The European Parliament is to decide on the revision of the F-Gas( like SF6) Regulation on 1 March 2023.
The Committee on the Environment, Public Health and Food Safety (ENVI) of the European Parliament will bring the decision that will largely determine the extent to which F-gases, the so-called “forever chemicals” (PFAS – per- and poly-fluoroalkyl) will be allowed to be used in power grids.
F-gases are particularly harmful to the climate, one of them being sulfur hexafluoride (SF6), the most climate-damaging gas in the world. SF6 is used in power transmission technologies such as switchgear, needed in all power generation and transmission facilities (substations, solar power plants, nuclear power plants, gas power plants, wind power plants, etc.).
The various manufacturers’ technical alternatives to SF6 range from emission-free assets based on synthetic air to technologies that continue to use the PFAS, which are harmful to the climate and the environment.
According to the European Commission’s April 2022 proposal to amend the regulation, the use of new switchgear that uses climate-damaging gases will no longer be permitted in principle in a few years. This proposal is currently being discussed in the European Parliament and the Council of EU Member States.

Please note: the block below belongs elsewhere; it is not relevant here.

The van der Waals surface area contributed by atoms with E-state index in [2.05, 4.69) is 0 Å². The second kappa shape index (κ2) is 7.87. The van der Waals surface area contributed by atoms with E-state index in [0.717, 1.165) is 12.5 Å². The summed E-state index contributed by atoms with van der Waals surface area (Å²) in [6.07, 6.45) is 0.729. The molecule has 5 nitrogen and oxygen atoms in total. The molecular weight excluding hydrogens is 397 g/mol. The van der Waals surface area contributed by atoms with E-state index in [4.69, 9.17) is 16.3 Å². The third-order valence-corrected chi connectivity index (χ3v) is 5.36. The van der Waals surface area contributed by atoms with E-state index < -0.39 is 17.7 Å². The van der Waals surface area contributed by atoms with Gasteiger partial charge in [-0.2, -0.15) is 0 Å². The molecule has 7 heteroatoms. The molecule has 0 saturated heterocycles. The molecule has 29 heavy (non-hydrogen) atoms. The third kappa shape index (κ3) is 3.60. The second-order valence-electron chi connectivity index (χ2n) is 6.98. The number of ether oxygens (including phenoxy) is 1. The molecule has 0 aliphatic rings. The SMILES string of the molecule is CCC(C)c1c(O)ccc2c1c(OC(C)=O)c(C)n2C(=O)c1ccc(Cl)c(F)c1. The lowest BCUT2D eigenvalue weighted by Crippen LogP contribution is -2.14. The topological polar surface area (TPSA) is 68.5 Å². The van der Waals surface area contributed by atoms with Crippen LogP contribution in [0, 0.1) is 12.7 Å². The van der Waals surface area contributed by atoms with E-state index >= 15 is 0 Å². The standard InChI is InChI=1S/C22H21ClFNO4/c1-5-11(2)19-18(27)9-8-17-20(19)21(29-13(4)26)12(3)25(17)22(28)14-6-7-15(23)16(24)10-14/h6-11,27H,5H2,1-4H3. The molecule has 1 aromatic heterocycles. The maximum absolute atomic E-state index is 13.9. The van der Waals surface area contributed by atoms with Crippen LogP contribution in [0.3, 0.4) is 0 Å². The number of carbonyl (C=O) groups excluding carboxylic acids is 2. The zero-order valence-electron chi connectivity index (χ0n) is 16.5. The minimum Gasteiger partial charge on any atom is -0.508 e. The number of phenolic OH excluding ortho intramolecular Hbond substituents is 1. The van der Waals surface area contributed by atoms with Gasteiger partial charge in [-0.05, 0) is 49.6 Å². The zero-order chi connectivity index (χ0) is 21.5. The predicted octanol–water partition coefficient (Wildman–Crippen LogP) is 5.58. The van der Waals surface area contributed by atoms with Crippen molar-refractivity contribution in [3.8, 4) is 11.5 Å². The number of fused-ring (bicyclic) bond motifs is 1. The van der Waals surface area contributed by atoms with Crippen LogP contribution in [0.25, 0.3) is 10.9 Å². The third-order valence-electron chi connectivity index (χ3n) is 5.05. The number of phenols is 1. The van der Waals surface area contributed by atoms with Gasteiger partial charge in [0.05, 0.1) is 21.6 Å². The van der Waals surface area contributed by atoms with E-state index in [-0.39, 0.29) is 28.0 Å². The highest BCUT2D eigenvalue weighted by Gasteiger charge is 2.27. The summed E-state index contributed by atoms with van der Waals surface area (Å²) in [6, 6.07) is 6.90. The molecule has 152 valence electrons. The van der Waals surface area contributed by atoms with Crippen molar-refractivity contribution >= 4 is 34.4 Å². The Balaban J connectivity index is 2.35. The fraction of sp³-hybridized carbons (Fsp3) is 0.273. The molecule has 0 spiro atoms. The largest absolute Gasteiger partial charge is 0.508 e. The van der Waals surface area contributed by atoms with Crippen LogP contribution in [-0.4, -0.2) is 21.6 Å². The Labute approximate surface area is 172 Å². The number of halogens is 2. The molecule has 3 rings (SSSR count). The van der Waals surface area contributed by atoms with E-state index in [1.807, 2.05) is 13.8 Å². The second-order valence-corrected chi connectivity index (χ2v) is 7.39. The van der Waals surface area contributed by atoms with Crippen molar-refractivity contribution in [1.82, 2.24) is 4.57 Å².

In the EU, the use of F-gases has been monitored since 2014 with the F-Gas Regulation. As a result, the use of F-gases has already been severely restricted in many industries, including refrigeration and air conditioning. This is not yet the case in power transmission, because until a few years ago there were hardly any technical alternatives, and this has changed fundamentally.
Thus, the proposal would reduce F-gases by 90 % by 2050 and ban the use of F-gases in switchgear with a global warming potential (GWP) greater than 10 by 2026 or 2031 (high voltage), depending on the voltage of the switchgear. This is expected to save the equivalent of 40 MT of CO2 emissions by 2030.
By 2050, an additional saving of the equivalent of 310 MT of CO2 in total is planned.
In the meantime, preliminary counterproposals from the European Parliament and the Council of EU member states have been submitted, which among others discuss a more ambitious and less ambitious phase-out of climate-damaging F-gases in the electricity grids.